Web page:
[See also Rule 14.3 concerning the effect of a passing grade upon repeating a course in which the student originally received a No Credit grade.]
15.2 Appeal from Disqualification A student may appeal his or her disqualification to the Disqualification Appeals Committee, seeking readmission, or may appeal the terms of probation imposed by the Dean under Rule 15.1 above. The Committee will make a recommendation to the Dean of the Law School regarding each disqualification appeal and the decision of the Dean of the Law School will be final on all appeals. Students disqualified after first semester of 1L year may appeal to return the following fall, but not earlier.
(a) The Dean will appoint a Disqualification Appeals Committee consisting of three faculty members to serve as a standing committee for processing appeals. To the extent feasible, at least one faculty member of the Committee should have served on the Committee in the preceding year. The Committee will also include a student, who must be at the time of his or her appointment a second-year student in good academic standing. The student will be appointed by the Boalt Students Association, will serve only with the consent of the appealing student, and will participate in hearing appeals in a nonvoting, advisory capacity. Notice of disqualification will include notice of the right of appeals provided herein and of the Committee’s composition.
(b) The student whose appeal is being heard may challenge any faculty member of the Committee for cause, any such challenge to be determined by the Dean, and the student will also have one peremptory challenge. The student must file any challenge with the Dean no later than three calendar days after he or she has filed his or her appeal. In the event of a successful challenge for cause or a peremptory challenge, the Dean shall appoint a faculty member or members as necessary to constitute the Committee, for the purpose of hearing that appeal. In addition, if a member of the Committee has given an appealing student a substandard designation or a grade of No Credit, he or she need not participate in the hearing and decision on the appeal, and the student may object to his or her participation in the manner provided above. In either event the Dean will appoint a new member of the Committee for the purpose of hearing that appeal.
15.3 Evidence The Committee may review evidence that includes the student’s own presentation, the student’s file, and any other relevant submissions, including witnesses when necessary.
15.4 Representation A student has the right to be represented during the disqualification appeal process and during an appeal on the terms of probation.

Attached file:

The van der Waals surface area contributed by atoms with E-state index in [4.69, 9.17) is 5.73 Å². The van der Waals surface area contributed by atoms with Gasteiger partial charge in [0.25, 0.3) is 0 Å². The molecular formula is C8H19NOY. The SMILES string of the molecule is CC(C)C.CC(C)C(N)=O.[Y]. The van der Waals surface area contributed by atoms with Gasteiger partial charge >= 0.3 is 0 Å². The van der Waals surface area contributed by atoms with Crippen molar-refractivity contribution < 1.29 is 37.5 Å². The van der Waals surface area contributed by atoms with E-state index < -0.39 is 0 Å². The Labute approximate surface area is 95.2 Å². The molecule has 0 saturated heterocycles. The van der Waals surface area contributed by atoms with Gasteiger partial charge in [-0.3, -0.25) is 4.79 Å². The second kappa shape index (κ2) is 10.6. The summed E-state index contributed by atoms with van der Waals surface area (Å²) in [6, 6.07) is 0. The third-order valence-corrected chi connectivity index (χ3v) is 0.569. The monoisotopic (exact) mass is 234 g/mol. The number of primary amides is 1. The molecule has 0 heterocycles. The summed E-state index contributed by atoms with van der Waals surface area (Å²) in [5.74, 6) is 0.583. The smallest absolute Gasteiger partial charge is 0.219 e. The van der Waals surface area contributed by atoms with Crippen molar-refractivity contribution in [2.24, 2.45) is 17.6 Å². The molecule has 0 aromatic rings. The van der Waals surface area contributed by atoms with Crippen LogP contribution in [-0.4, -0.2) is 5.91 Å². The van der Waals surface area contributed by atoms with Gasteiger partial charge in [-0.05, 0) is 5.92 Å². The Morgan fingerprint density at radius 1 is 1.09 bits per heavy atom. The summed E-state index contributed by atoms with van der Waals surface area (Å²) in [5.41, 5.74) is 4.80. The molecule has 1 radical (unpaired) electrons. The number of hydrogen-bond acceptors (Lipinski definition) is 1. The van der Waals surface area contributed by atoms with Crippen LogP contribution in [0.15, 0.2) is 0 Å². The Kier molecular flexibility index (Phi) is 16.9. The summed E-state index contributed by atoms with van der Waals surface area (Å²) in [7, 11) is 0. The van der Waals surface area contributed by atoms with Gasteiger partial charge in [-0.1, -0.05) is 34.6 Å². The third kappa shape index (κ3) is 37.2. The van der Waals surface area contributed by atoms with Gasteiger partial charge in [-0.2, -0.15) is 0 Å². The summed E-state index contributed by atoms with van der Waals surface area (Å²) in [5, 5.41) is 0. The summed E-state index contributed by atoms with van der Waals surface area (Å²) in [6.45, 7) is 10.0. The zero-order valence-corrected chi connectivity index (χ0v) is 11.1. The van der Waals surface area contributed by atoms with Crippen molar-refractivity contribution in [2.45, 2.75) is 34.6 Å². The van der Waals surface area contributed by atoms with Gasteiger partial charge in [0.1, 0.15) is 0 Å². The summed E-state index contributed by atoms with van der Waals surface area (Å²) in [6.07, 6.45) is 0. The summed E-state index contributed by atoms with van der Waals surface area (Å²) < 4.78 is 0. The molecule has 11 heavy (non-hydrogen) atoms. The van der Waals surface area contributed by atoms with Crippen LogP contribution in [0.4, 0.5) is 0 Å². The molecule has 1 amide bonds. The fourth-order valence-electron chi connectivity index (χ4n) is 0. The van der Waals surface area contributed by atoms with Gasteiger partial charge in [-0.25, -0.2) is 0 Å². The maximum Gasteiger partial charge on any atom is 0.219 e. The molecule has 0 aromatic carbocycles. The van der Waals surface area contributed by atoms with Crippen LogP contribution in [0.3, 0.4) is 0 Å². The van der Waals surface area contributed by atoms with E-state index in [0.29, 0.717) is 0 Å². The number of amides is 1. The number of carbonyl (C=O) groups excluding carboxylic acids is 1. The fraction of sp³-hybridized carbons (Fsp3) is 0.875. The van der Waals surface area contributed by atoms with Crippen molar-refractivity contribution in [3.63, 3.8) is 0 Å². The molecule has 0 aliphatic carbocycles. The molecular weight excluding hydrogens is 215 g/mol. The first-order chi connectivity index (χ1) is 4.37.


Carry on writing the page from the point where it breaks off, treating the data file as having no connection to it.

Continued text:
15.5 Written Explanation Following the hearing the Committee will submit to the Dean a written explanation of its recommendation.
15.6 Notification Following an adverse decision on appeal from disqualification, the student will be notified in writing of the Dean of the Law School’s decision.
ARTICLE V Confidentiality and Disclosure of Academic Information
Rule 16 Confidentiality
Students’ grades and files will remain strictly confidential, in that disclosure may not be made to persons outside the University except at the student’s direction. The Dean shall regulate disclosure within the law school.
Rule 17 Reporting of Grades to the Office of Admissions and Records
In order to comply with Academic Senate Regulation 780, grades other than “Credit” and “No Credit” will continue to be reported to the University Registrar on an ABCDF basis. For this purpose: (i) honors (H and HH) will be reported as A; (ii) pass grades (P) will be reported as B, except that pass grades designated as Substandard will be reported as C and (iii) No Credit grades will be reported as F. In cases falling under Rule 11.2 above, “Credit” grades will be reported to the University Registrar as “Satisfactory,” and “No Pass” grades will be reported as “Unsatisfactory”.
Rule 18 Disclosure of Class Rank Information for Limited Purposes
[Rule 18 (formerly Rule 3.06) limiting disclosure of class rank information shall apply to all graduating classes prior to and including the Class of 2010 – please consult the Registrar’s Office for a copy of this rule].
Rule 19 Disclosure of Academic Honors Information for Limited Purposes
Information about students’ academic honors shall be made available solely for the purpose of aiding students and alums who are applying for judicial clerkships and academic positions.
[Rule 19 (formerly Rule 3.07) shall apply to all graduating classes starting with the Class of 2011].
19.1 Information to be Made Available Information about students’ academic honors shall be made available solely for the purpose of aiding students who are applying for judicial clerkships and academic positions. [Note: The definition of academic honors expanded in 2018-19].
(a) In summer each year, the Registrar, in consultation with the Dean of Students, shall determine (1) those 2L students who should receive academic honors, (2) those 3L students who should receive academic honors after two semesters of study in their 2L year, and (3) those students in the last graduating class who should receive academic honors after two semesters of study in their 3L year
(b) Academic honors will be awarded to students attaining the top 5%, 10%, 15%, 25%, and 33% of class standing based on grade point average (GPA)